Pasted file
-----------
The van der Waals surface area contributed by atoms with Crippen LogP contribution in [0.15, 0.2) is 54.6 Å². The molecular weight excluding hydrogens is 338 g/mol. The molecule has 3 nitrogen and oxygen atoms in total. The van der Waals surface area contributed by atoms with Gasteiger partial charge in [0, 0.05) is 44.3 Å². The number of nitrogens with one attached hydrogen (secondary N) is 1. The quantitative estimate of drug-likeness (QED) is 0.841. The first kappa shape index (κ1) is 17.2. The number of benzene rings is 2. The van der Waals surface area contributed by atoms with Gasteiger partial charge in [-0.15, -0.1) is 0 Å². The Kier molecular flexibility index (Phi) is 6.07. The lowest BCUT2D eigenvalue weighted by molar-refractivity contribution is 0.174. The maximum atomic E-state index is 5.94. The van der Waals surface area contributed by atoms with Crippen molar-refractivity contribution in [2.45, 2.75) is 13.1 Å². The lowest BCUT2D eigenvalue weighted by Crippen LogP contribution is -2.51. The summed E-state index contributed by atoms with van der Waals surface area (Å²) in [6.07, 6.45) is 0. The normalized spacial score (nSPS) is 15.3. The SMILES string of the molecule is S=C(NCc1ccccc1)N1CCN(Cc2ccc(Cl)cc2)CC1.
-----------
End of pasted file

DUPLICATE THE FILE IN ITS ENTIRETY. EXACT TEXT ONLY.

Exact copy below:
The van der Waals surface area contributed by atoms with Crippen LogP contribution in [0.15, 0.2) is 54.6 Å². The molecular weight excluding hydrogens is 338 g/mol. The molecule has 3 nitrogen and oxygen atoms in total. The van der Waals surface area contributed by atoms with Gasteiger partial charge in [0, 0.05) is 44.3 Å². The number of nitrogens with one attached hydrogen (secondary N) is 1. The quantitative estimate of drug-likeness (QED) is 0.841. The first kappa shape index (κ1) is 17.2. The number of benzene rings is 2. The van der Waals surface area contributed by atoms with Gasteiger partial charge in [-0.15, -0.1) is 0 Å². The Kier molecular flexibility index (Phi) is 6.07. The lowest BCUT2D eigenvalue weighted by molar-refractivity contribution is 0.174. The maximum atomic E-state index is 5.94. The van der Waals surface area contributed by atoms with Crippen molar-refractivity contribution in [2.45, 2.75) is 13.1 Å². The lowest BCUT2D eigenvalue weighted by Crippen LogP contribution is -2.51. The summed E-state index contributed by atoms with van der Waals surface area (Å²) in [6.07, 6.45) is 0. The normalized spacial score (nSPS) is 15.3. The SMILES string of the molecule is S=C(NCc1ccccc1)N1CCN(Cc2ccc(Cl)cc2)CC1.